This long, gabled brick structure is the most unaltered remnant of the original headquarters of the Vermont Central Railroad. Together with the adjacent, remodeled depot, it is the only survivor of Vermont's first generation of railroad buildings, when few prototypes existed for buildings to accommodate the care and storage of steam locomotives. The name “Engine House” describes this structure well, for it appears as an out-sized, elongated house, which is entered via tracks through two portals at its main gable end. Later versions would have portals at both ends, so that locomotives could enter and exit from either direction.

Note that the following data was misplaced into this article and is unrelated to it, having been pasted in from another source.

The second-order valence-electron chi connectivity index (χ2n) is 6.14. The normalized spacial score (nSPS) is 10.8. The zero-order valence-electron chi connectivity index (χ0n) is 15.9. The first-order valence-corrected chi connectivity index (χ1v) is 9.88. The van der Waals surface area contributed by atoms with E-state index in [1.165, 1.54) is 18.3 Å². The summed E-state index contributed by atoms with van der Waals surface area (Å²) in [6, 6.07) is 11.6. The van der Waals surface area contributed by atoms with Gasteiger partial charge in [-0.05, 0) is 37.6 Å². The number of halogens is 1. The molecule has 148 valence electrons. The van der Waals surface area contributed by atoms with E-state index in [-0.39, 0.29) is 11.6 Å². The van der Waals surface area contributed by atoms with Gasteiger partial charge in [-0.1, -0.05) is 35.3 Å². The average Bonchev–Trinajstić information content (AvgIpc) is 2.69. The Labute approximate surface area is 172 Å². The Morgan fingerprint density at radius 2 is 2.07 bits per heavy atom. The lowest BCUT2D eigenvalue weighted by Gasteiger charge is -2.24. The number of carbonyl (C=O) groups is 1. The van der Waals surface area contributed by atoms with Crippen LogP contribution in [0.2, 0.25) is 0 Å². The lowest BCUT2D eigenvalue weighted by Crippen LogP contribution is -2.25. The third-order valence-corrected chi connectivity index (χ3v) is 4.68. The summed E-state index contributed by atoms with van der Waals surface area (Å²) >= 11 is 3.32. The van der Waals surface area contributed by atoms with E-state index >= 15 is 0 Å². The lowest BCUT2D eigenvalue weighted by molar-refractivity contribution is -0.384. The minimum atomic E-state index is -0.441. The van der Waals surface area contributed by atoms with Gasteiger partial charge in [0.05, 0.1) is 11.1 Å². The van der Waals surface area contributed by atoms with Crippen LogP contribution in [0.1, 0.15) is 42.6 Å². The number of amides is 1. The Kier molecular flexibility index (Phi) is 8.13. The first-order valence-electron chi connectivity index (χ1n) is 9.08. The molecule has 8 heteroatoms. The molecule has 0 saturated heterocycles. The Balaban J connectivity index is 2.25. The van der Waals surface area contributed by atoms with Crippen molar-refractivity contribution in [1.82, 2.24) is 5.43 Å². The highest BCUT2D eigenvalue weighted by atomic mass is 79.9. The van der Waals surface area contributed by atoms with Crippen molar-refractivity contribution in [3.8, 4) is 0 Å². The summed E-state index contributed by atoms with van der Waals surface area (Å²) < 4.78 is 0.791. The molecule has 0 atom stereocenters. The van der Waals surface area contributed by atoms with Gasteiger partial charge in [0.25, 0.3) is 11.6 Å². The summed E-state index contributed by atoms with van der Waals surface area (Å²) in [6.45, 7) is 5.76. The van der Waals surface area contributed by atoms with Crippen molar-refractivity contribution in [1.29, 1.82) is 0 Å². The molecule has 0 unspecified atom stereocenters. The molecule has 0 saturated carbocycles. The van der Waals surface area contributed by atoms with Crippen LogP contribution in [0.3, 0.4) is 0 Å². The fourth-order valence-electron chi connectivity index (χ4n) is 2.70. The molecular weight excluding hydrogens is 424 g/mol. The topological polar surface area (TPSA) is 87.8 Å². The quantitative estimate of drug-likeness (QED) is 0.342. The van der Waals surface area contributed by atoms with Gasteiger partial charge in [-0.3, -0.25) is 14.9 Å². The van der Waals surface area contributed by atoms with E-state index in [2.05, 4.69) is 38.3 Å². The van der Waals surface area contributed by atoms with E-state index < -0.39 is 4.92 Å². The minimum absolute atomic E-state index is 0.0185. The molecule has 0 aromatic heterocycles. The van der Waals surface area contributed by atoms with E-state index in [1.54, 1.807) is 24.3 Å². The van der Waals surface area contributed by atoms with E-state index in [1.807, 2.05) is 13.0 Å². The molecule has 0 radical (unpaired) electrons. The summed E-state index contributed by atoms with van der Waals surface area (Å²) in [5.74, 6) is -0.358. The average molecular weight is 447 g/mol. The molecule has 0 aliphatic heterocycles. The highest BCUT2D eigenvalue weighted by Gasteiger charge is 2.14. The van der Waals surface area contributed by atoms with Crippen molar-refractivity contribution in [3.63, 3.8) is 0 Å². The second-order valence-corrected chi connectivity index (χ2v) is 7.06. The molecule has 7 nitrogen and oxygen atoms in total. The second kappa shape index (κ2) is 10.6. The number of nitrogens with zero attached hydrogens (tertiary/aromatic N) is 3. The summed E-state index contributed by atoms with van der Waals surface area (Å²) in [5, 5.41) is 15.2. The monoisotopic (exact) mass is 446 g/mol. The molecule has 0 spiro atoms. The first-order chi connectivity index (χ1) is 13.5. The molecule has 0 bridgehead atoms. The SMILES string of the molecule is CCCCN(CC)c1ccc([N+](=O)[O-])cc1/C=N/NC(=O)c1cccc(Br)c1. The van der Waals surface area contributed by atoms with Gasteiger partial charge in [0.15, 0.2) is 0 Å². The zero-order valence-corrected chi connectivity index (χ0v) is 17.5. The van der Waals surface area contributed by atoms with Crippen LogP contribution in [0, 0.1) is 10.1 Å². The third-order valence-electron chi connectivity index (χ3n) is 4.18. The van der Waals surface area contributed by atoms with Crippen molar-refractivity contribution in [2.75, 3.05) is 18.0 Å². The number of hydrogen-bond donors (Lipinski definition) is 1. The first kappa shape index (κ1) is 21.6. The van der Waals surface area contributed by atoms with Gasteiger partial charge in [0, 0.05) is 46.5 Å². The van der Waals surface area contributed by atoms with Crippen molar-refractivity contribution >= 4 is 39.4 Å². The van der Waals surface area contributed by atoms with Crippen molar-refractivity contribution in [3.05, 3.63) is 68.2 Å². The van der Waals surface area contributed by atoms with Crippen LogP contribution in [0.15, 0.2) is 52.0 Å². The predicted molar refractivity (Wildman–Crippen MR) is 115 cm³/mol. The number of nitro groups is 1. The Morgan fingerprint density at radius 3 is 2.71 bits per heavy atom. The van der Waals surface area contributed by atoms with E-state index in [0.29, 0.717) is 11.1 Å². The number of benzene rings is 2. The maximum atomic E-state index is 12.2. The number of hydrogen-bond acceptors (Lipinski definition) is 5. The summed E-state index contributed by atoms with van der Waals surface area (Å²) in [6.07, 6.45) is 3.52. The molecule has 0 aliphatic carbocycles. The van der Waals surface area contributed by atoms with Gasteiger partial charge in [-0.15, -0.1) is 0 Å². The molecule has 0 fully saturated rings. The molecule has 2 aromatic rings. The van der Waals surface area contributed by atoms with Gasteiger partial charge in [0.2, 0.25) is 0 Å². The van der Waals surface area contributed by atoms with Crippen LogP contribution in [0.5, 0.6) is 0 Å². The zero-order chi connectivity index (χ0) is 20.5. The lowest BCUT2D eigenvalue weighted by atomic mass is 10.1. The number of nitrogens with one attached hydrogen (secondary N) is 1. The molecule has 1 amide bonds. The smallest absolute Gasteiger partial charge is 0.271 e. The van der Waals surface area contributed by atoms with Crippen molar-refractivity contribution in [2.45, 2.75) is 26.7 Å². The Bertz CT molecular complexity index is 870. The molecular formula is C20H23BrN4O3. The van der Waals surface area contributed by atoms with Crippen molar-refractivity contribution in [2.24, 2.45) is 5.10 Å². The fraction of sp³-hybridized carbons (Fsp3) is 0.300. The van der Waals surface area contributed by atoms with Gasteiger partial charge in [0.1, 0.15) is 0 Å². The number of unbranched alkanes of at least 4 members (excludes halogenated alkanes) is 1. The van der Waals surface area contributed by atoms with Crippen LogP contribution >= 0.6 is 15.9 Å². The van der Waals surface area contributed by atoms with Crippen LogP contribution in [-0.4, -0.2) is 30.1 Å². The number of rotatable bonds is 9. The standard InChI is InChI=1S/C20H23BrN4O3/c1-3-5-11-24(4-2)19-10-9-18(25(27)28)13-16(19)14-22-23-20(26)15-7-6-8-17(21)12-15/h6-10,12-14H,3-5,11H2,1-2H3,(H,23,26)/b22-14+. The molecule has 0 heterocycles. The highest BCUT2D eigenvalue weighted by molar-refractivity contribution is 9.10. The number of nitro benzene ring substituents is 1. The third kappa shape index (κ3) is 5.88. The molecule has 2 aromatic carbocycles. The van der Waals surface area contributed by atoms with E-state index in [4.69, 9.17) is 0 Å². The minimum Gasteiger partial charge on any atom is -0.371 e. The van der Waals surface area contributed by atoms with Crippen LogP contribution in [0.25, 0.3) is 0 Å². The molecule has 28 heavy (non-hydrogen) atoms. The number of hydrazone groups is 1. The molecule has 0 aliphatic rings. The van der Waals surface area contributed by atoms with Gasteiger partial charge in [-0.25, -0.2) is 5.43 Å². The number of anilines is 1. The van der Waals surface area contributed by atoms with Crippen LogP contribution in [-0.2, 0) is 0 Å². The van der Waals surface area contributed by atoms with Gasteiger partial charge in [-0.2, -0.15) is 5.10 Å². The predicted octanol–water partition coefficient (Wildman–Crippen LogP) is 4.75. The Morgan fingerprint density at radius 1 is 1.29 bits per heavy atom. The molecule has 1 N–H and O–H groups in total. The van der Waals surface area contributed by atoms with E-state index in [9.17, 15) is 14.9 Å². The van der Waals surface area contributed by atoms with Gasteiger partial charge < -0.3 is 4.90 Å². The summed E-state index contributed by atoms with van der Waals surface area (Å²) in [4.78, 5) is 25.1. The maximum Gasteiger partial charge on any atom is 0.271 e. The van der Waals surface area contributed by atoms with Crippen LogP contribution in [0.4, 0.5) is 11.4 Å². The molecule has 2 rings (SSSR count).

Commissioned by railroad president Charles Paine, the engine house retains its original Italianate styling, then just coming into vogue. Here Italianate features include round-arched portals, corbeled eaves cornices, and segmental-arched windows and doorways with corbeled drip moldings, which became the standard for brick depots and other rail buildings in Vermont through the 1870s. Inside, the structure has unrestricted open space made possible by wooden roof trusses. Across the tracks there is a stone retaining wall built when the ground was first graded and flattened to make way for the rail yard. Although it suffers from poor maintenance and plywood replacing its doors, the building remains a rare example of design from the primordial era of railway construction.